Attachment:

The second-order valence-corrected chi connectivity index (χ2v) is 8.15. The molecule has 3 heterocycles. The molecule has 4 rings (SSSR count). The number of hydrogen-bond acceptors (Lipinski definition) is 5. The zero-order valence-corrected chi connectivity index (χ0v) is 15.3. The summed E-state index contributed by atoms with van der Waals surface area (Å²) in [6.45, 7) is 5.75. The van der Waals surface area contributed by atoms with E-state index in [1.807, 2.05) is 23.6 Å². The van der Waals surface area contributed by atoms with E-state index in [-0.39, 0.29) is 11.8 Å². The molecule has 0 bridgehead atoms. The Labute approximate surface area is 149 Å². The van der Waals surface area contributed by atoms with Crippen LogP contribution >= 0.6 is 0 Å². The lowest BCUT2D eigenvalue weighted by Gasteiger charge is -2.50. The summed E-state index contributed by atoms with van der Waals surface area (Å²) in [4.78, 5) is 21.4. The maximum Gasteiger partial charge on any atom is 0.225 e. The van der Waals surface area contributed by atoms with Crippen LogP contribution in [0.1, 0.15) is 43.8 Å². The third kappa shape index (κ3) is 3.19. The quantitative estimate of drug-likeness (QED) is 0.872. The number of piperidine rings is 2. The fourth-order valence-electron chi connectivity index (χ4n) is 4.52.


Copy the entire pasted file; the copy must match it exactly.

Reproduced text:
The second-order valence-corrected chi connectivity index (χ2v) is 8.15. The molecule has 3 heterocycles. The molecule has 4 rings (SSSR count). The number of hydrogen-bond acceptors (Lipinski definition) is 5. The zero-order valence-corrected chi connectivity index (χ0v) is 15.3. The summed E-state index contributed by atoms with van der Waals surface area (Å²) in [6.45, 7) is 5.75. The van der Waals surface area contributed by atoms with E-state index in [1.807, 2.05) is 23.6 Å². The van der Waals surface area contributed by atoms with E-state index in [-0.39, 0.29) is 11.8 Å². The molecule has 0 bridgehead atoms. The Labute approximate surface area is 149 Å². The van der Waals surface area contributed by atoms with Crippen LogP contribution >= 0.6 is 0 Å². The lowest BCUT2D eigenvalue weighted by Gasteiger charge is -2.50. The summed E-state index contributed by atoms with van der Waals surface area (Å²) in [4.78, 5) is 21.4. The maximum Gasteiger partial charge on any atom is 0.225 e. The van der Waals surface area contributed by atoms with Crippen LogP contribution in [0.1, 0.15) is 43.8 Å². The third kappa shape index (κ3) is 3.19. The quantitative estimate of drug-likeness (QED) is 0.872. The number of piperidine rings is 2. The fourth-order valence-electron chi connectivity index (χ4n) is 4.52.